Colleagues say Hadwin always had the talent to win at the PGA level

Adam Hadwin
Adam Hadwin (Sam Greenwood/Getty Images)

Adam Hadwin’s breakout season comes as no surprise to those who have followed the Canadian’s journey from golf obscurity to PGA Tour tournament champion. He had the talent, he just needed the momentum.

Hadwin continued his remarkable season Sunday, capturing his first Tour title at the Valspar Championship in Palm Harbor, Fla. That followed a runner-up finish at the CareerBuilder Challenge in January, where he became the eighth player in Tour history to shoot a round of 59.

Hadwin has moved up to fourth in the FedEx Cup rankings and 51st in the world rankings, a rapid turnaround for a golfer who missed 12 cuts in his first PGA season. But ever since 2009, when he was making his pro start on the developmental Vancouver Golf Tour, Hadwin has been serving notice that he had the talent to make it on golf’s biggest stage.

“I learned pretty quickly he was a pretty confident guy. There was an air about him. I played with him in his second event, and he just whooped my (butt),” said Fraser Mulholland, who runs the Vancouver Golf Tour. “I hadn’t played with a guy who had hit it that far and that solid. I got off the course and said, ‘Wow, that looked different. That looked easy.’

“He was showing me then what a PGA Tour-calibre player was all about.”

Hadwin won four times on the VGT before moving on to the Canadian Tour (now called the Mackenzie Tour-PGA Tour Canada) and Tour, where he was the overall money winner in 2014 with US$529,792 in earnings. He’s currently in his third season on the PGA Tour.

Nick Taylor, a PGA Tour tournament winner in 2014 who grew up playing junior golf with Hadwin in Abbotsford, B.C., said he knew success was going to happen for Hadwin once he got comfortable with his game.

“If you talk to anybody, anyone who has caddied for him or coached him, he’s got all the talent in the world, and then he was just able to piece it all together,” said Taylor, who was there to greet his friend after the 72nd hole on Sunday.

“Everyone has their comfort zone and this year it looks like he’s dialed it in. Once he got dialed in, and once he got out of his own way, he was going to succeed, there was no doubting that.”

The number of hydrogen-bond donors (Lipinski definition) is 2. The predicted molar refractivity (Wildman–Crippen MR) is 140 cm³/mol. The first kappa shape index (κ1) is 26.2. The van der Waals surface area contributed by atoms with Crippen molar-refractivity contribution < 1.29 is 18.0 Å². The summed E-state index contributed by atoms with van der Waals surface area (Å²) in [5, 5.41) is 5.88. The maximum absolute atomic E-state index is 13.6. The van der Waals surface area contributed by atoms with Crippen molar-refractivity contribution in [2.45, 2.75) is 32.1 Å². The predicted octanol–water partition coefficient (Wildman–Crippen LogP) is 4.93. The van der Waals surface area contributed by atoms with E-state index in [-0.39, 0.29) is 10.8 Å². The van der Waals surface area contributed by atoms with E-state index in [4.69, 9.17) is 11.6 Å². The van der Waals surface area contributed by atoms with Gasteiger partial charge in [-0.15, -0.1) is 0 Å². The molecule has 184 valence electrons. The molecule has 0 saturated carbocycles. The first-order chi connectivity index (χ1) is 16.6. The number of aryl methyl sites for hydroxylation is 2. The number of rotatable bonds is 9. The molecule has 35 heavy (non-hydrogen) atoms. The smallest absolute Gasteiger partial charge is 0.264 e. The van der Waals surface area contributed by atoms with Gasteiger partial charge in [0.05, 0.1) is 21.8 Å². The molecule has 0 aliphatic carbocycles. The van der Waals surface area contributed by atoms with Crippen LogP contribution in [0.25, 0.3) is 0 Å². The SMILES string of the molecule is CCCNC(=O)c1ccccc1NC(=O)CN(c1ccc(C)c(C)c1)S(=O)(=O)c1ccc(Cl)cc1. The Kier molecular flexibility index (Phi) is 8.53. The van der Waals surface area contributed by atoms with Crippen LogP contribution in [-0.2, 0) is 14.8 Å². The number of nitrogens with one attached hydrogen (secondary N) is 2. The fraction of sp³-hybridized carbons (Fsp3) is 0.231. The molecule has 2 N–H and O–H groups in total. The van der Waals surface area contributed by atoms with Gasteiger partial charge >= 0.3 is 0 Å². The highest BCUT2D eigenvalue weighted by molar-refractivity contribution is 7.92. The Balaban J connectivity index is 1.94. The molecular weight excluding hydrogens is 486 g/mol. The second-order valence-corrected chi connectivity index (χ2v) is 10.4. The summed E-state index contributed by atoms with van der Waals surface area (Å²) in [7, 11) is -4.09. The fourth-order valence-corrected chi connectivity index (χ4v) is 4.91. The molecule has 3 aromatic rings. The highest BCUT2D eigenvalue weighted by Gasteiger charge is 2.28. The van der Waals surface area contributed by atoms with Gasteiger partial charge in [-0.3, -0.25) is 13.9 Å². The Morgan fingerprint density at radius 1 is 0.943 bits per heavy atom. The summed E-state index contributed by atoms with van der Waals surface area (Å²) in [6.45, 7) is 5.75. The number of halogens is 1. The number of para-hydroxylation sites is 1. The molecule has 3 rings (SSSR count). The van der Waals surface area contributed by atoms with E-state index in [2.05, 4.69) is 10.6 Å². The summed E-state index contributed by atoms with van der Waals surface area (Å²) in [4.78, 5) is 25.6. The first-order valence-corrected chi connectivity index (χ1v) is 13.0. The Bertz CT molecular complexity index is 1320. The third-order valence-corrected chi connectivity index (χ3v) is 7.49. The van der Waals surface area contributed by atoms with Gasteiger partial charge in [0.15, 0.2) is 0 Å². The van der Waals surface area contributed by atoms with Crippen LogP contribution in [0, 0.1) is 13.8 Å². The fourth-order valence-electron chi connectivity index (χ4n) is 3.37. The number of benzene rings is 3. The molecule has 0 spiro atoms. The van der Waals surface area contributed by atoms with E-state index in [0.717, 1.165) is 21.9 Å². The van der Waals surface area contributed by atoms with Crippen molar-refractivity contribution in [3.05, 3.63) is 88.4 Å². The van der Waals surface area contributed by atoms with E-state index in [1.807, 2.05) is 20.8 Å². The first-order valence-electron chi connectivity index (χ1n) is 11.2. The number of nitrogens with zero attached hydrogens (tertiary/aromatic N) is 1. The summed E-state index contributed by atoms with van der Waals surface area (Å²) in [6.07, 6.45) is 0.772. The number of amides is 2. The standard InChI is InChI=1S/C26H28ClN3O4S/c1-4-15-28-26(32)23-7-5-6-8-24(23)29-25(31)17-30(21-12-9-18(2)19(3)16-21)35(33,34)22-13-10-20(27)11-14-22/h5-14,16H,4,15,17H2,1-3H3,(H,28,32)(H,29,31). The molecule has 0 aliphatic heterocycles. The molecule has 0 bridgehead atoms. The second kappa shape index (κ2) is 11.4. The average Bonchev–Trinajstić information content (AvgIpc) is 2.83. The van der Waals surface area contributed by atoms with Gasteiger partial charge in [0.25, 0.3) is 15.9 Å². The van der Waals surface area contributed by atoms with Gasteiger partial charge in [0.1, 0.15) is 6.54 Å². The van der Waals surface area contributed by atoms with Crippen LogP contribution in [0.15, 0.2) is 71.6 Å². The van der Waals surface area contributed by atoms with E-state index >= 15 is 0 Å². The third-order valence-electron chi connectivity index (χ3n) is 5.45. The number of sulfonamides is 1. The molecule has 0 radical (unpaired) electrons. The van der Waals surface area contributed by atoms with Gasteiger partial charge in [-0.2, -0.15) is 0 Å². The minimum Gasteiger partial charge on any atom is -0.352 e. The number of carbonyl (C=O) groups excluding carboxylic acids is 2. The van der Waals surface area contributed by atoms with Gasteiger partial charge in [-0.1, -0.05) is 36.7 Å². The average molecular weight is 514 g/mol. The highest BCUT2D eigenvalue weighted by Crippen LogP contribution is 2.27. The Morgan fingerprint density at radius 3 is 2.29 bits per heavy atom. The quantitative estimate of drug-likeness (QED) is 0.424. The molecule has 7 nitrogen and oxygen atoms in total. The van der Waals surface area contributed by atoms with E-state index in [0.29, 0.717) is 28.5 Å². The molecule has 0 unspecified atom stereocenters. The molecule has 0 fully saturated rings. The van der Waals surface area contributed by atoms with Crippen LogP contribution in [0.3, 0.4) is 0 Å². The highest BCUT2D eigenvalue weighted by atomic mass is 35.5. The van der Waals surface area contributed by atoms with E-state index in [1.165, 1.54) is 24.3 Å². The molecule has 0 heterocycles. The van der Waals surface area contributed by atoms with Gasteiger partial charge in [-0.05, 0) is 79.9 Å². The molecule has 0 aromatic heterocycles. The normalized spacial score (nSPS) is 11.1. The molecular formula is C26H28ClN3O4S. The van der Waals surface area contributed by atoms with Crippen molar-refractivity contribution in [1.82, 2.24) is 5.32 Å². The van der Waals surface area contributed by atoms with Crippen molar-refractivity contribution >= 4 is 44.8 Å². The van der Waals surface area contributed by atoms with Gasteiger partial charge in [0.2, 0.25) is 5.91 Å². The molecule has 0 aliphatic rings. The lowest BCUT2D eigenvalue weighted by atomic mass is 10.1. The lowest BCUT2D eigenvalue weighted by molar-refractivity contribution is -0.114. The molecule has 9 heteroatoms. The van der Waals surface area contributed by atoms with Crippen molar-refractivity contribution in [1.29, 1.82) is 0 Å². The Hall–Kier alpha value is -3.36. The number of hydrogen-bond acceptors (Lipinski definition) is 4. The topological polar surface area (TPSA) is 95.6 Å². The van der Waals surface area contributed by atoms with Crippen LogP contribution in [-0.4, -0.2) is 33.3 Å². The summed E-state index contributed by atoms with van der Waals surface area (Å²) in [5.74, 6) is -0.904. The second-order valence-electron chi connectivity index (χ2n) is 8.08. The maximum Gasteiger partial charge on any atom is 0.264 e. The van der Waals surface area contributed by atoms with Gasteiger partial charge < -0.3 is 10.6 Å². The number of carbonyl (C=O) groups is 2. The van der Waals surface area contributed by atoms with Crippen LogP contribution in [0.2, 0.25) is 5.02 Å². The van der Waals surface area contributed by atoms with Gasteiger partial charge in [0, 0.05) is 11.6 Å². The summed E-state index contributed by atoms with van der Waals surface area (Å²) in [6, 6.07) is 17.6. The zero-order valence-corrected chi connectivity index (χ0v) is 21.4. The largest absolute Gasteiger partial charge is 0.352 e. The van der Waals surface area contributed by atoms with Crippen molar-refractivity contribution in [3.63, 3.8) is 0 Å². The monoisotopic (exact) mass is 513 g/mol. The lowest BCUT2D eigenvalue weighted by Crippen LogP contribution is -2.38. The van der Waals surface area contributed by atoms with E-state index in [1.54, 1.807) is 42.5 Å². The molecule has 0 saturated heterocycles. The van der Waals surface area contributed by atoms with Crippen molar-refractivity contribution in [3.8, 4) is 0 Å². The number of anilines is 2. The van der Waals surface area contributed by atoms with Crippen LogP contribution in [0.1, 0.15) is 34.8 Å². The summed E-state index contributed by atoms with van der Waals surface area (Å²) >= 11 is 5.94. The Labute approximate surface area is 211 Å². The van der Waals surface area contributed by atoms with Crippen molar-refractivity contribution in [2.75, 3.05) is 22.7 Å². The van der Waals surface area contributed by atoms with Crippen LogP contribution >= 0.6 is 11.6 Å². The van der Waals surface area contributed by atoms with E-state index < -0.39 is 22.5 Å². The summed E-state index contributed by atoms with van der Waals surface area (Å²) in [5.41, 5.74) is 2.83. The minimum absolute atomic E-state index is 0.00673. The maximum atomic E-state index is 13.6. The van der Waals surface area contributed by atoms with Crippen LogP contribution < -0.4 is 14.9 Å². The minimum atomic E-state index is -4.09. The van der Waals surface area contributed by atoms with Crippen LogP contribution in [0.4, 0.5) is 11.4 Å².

Brad Fritsch, a PGA Tour regular from Ottawa, spent a lot of time with Hadwin on the Tour as they tried to get to the next level.

“I didn’t know anything about him, but he played on the Canadian Tour and started playing very well. That’s when I kind of figured he was pretty legit,” Fritsch said. “He’s very sure of his ability.

“He feeds a lot on momentum, and when his ‘good’ gets going, it gets really silly how good he can be.”

Hadwin, who was born in Moose Jaw, Sas., is the second Canadian to win on the PGA Tour this season after Hamilton’s Mackenzie Hughes captured the RSM Classic in November. The two will join former champion Mike Weir at the Masters this year, and it will be the first time three Canadians are in the field at the storied major tournament.

Jeff Monday, president of PGA Tour Canada where Hadwin played from 2010-11 and won two tournaments, thought Sunday’s win was a step the 29-year-old was going to take in his career eventually.

“The way he’s handled himself at each level is very impressive,” Monday said. “To be able to overcome some disappointments and keep working, keep going through the process, is impressive. For some people it happens quick, and for some people, they just keep building on their momentum.

“It’s tremendous to see. It’s incredible to me because the level of talent coming out of Canada is only going to be getting stronger.”

Back where it all began in British Columbia, Mulholland thinks more wins are in store for Hadwin.

“He’s got a very promising career ahead of him,” he said. “His golf swing is beautiful, and most importantly he knows how to putt. Now that he’s got his first win, I’m not going to say he’s going to win five times this year, but he could win five or 10 times in his career. Maybe more.”